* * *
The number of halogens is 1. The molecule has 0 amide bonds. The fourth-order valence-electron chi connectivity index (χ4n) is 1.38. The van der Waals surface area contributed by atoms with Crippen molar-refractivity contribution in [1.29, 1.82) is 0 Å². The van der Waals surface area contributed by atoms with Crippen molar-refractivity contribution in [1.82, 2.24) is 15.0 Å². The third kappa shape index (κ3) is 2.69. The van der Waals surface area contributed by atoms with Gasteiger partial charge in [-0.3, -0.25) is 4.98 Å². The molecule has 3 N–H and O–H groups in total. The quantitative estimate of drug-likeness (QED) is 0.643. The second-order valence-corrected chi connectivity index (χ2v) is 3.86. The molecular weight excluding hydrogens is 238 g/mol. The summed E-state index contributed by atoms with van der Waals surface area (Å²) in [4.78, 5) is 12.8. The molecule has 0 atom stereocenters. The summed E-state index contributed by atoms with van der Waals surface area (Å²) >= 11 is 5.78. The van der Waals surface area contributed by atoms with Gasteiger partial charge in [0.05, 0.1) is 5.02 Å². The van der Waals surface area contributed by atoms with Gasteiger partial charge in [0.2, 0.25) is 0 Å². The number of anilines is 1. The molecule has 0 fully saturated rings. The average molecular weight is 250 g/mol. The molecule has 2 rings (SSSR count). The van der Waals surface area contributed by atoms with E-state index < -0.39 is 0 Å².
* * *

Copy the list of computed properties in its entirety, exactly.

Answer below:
The number of halogens is 1. The molecule has 0 amide bonds. The fourth-order valence-electron chi connectivity index (χ4n) is 1.38. The van der Waals surface area contributed by atoms with Crippen molar-refractivity contribution in [1.29, 1.82) is 0 Å². The van der Waals surface area contributed by atoms with Crippen molar-refractivity contribution in [1.82, 2.24) is 15.0 Å². The third kappa shape index (κ3) is 2.69. The van der Waals surface area contributed by atoms with Gasteiger partial charge in [-0.3, -0.25) is 4.98 Å². The molecule has 3 N–H and O–H groups in total. The quantitative estimate of drug-likeness (QED) is 0.643. The second-order valence-corrected chi connectivity index (χ2v) is 3.86. The molecular weight excluding hydrogens is 238 g/mol. The summed E-state index contributed by atoms with van der Waals surface area (Å²) in [4.78, 5) is 12.8. The molecule has 0 atom stereocenters. The summed E-state index contributed by atoms with van der Waals surface area (Å²) >= 11 is 5.78. The van der Waals surface area contributed by atoms with Gasteiger partial charge in [0.05, 0.1) is 5.02 Å². The van der Waals surface area contributed by atoms with Gasteiger partial charge in [0.2, 0.25) is 0 Å². The number of anilines is 1. The molecule has 0 fully saturated rings. The average molecular weight is 250 g/mol. The molecule has 2 rings (SSSR count). The van der Waals surface area contributed by atoms with E-state index < -0.39 is 0 Å².